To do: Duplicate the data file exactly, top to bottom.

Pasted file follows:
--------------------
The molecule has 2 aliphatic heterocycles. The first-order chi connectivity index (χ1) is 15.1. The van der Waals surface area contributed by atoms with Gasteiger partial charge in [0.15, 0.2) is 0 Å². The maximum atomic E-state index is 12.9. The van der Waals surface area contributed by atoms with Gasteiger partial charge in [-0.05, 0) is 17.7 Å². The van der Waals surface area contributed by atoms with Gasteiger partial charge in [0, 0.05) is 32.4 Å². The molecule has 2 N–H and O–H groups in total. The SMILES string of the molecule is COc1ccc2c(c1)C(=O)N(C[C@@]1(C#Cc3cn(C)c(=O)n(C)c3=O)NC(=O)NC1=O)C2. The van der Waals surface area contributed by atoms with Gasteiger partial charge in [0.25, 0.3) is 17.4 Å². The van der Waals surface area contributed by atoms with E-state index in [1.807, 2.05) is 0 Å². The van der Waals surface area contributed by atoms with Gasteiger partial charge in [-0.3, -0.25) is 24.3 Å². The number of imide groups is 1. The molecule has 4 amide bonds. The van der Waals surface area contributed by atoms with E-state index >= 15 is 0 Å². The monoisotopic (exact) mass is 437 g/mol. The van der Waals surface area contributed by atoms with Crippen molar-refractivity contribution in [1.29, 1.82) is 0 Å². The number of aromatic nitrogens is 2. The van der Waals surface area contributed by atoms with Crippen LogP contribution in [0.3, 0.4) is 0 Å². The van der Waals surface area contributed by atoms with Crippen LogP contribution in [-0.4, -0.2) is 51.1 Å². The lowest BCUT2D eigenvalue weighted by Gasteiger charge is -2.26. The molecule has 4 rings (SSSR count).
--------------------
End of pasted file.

The molecule has 2 aliphatic heterocycles. The first-order chi connectivity index (χ1) is 15.1. The van der Waals surface area contributed by atoms with Gasteiger partial charge in [0.15, 0.2) is 0 Å². The maximum atomic E-state index is 12.9. The van der Waals surface area contributed by atoms with Gasteiger partial charge in [-0.05, 0) is 17.7 Å². The van der Waals surface area contributed by atoms with Gasteiger partial charge in [0, 0.05) is 32.4 Å². The molecule has 2 N–H and O–H groups in total. The SMILES string of the molecule is COc1ccc2c(c1)C(=O)N(C[C@@]1(C#Cc3cn(C)c(=O)n(C)c3=O)NC(=O)NC1=O)C2. The van der Waals surface area contributed by atoms with Gasteiger partial charge in [0.25, 0.3) is 17.4 Å². The van der Waals surface area contributed by atoms with E-state index in [1.807, 2.05) is 0 Å². The van der Waals surface area contributed by atoms with Gasteiger partial charge in [-0.3, -0.25) is 24.3 Å². The number of imide groups is 1. The molecule has 4 amide bonds. The van der Waals surface area contributed by atoms with E-state index >= 15 is 0 Å². The monoisotopic (exact) mass is 437 g/mol. The van der Waals surface area contributed by atoms with Crippen molar-refractivity contribution in [1.29, 1.82) is 0 Å². The number of aromatic nitrogens is 2. The van der Waals surface area contributed by atoms with Crippen LogP contribution in [0.3, 0.4) is 0 Å². The van der Waals surface area contributed by atoms with Crippen LogP contribution in [-0.4, -0.2) is 51.1 Å². The lowest BCUT2D eigenvalue weighted by Gasteiger charge is -2.26. The molecule has 4 rings (SSSR count).